Summer Steadman finds herself stranded in a small Mennonite town in Kansas in the late 1800’s, after her husband and four young children die of typhoid. When Summer tries to find a job in the town, widower Peter Ollenburger is the only person, it seems, who is willing to extend her any kindness. He shows up at her hotel to ask if she would stay on his property and tutor to his nine-year-old son. With no family to turn to and determined to stay near her children’s gravesites, she accepts his offer.
There seems to be no attraction between them at first, yet Peter’s neighbors are convinced they are living in sin, even threatening to cast Peter out of the community if he does not send the woman away. Peter refuses to force her to leave, gently but firmly standing up to the suspicious townspeople. Meanwhile, Summer feels deep resentment toward God for refusing to answer her pleas to save the only people in the world that she loves. Peter is determined to show her that God still loves her and has her best interests at heart.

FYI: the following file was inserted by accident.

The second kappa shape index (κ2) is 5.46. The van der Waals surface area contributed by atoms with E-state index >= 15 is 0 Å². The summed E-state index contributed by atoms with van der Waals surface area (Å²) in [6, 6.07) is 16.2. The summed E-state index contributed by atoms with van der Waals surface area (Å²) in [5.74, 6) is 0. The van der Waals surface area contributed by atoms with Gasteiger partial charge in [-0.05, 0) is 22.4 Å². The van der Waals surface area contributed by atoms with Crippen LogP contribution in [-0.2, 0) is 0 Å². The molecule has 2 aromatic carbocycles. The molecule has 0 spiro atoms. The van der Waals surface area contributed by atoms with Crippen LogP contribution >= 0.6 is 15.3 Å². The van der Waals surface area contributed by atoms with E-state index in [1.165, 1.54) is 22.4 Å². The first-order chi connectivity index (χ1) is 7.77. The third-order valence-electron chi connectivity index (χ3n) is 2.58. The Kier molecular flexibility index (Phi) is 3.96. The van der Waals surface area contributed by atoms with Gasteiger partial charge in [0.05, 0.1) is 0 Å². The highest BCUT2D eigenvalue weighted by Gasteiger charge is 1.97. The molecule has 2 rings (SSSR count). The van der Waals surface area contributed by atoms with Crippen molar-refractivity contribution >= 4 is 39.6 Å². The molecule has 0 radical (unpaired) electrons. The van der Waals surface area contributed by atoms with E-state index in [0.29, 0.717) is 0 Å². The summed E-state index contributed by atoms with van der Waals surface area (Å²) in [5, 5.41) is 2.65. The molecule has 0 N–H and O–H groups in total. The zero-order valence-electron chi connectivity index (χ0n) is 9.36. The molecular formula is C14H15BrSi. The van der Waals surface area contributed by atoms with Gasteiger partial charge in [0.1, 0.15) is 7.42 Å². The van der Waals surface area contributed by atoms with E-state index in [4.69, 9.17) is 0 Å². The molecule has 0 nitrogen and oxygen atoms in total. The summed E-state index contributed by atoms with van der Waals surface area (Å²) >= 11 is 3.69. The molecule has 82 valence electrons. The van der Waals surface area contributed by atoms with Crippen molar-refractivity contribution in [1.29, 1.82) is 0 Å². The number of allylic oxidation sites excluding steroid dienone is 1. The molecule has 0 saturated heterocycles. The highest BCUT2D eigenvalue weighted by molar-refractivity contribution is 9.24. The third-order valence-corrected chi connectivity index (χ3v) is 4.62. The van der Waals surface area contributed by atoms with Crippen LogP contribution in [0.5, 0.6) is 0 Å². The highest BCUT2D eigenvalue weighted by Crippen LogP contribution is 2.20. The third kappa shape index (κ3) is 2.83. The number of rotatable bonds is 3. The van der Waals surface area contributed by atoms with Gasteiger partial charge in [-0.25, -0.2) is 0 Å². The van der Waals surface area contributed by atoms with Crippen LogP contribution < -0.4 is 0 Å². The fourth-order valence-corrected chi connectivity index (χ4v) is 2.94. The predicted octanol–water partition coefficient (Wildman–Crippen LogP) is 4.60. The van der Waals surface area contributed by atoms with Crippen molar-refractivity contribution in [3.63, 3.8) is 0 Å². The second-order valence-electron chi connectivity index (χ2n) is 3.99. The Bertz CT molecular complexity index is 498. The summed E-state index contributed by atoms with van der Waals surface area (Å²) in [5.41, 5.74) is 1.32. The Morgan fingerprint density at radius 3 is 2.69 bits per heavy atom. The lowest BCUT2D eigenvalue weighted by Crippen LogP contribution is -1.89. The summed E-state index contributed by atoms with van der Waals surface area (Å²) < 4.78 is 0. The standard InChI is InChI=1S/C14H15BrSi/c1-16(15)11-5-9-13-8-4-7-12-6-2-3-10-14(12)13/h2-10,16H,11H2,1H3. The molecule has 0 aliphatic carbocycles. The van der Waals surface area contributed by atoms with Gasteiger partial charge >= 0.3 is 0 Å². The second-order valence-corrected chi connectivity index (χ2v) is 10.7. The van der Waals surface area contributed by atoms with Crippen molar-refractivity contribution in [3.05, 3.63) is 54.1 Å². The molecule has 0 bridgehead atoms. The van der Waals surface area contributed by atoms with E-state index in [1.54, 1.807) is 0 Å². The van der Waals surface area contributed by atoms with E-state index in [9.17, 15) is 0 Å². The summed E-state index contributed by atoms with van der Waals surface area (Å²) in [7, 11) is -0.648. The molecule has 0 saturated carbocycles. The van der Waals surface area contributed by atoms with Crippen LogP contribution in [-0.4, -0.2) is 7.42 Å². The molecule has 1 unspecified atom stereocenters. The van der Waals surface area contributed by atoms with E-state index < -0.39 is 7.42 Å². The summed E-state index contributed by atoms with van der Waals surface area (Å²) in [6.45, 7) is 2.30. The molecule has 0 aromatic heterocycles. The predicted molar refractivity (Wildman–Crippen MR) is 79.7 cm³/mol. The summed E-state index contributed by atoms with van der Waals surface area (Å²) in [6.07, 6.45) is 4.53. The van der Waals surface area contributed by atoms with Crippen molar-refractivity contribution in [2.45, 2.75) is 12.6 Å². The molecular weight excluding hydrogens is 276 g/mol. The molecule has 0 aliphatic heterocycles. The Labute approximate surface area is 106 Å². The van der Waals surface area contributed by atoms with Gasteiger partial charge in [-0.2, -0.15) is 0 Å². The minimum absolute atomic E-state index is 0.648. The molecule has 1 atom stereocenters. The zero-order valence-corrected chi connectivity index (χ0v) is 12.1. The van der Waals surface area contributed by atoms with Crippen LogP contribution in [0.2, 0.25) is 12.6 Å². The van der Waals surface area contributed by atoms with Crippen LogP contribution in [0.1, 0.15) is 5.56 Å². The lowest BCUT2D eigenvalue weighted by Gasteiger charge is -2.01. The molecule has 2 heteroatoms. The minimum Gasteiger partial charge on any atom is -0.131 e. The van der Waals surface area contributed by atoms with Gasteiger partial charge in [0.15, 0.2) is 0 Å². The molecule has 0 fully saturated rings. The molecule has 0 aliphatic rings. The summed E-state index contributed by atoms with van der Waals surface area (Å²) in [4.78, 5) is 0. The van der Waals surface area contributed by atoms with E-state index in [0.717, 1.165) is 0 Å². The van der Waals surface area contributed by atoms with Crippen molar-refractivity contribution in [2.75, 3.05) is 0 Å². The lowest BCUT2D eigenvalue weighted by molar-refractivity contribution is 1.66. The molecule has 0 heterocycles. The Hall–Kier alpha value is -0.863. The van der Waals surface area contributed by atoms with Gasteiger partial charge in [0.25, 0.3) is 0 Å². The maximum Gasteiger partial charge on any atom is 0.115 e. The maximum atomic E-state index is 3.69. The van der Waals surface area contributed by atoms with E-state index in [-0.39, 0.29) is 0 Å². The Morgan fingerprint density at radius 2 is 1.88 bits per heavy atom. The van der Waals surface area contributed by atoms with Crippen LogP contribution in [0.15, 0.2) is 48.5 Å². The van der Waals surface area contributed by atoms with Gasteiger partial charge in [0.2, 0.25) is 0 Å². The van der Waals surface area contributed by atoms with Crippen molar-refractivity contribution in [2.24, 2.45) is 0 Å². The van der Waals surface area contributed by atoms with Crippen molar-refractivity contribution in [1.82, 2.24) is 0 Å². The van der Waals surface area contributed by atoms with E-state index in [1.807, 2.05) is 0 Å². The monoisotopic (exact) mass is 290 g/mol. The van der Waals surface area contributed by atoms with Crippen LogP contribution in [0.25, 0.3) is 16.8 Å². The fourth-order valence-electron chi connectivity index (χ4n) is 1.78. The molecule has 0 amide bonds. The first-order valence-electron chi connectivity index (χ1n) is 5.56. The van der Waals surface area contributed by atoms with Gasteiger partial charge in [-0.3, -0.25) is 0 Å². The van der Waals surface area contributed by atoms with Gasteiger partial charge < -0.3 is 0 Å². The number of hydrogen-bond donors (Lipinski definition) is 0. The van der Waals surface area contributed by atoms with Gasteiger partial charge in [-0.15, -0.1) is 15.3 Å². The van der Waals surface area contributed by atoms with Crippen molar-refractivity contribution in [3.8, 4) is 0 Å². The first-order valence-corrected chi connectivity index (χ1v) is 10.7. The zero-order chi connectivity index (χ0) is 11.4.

Kim Sawyer turns in a fine writing performance with her strong, deep characters and gentle story. She uses a great depth of insight in treating her subject matter with deftness and truth. Though she is true to the feelings a bereft mother would naturally experience, at no time does the novel sink into despondence. Summer’s reluctance to trust God again, her fear of his answering “no” to all of her prayers, will resonate with anyone who has gone through a tough time.
I highly recommend this insightful story to all romance readers. It will strengthen your faith in God and leave you remembering the characters fondly, like friends with whom you would enjoy spending more time. – Melanie Dickerson, Christian Book Previews.com
All alone on the Kansas prairie, Summer Steadman has few options. With her husband and children lost to illness, she has no desire to continue on farther west to where she and her husband planned to build their future. Instead, she seeks employment in a small Mennonite community in order to be near the graves of her family.
Widower Peter Ollenburger, the local gristmill owner, needs someone to teach his young son. When he hears of a "learned woman" in town, he believes she is the answer to his prayers. He soon discovers, however, that helping this outsider may have troublesome consequences.
There is little this father will not do for his son, but as the boy begins to look at Summer as more than a teacher, Peter must make a choice. Does he marry this woman to give his son a new mother, or does he marry only for love?
Will Summer's broken heart ever be able to love again?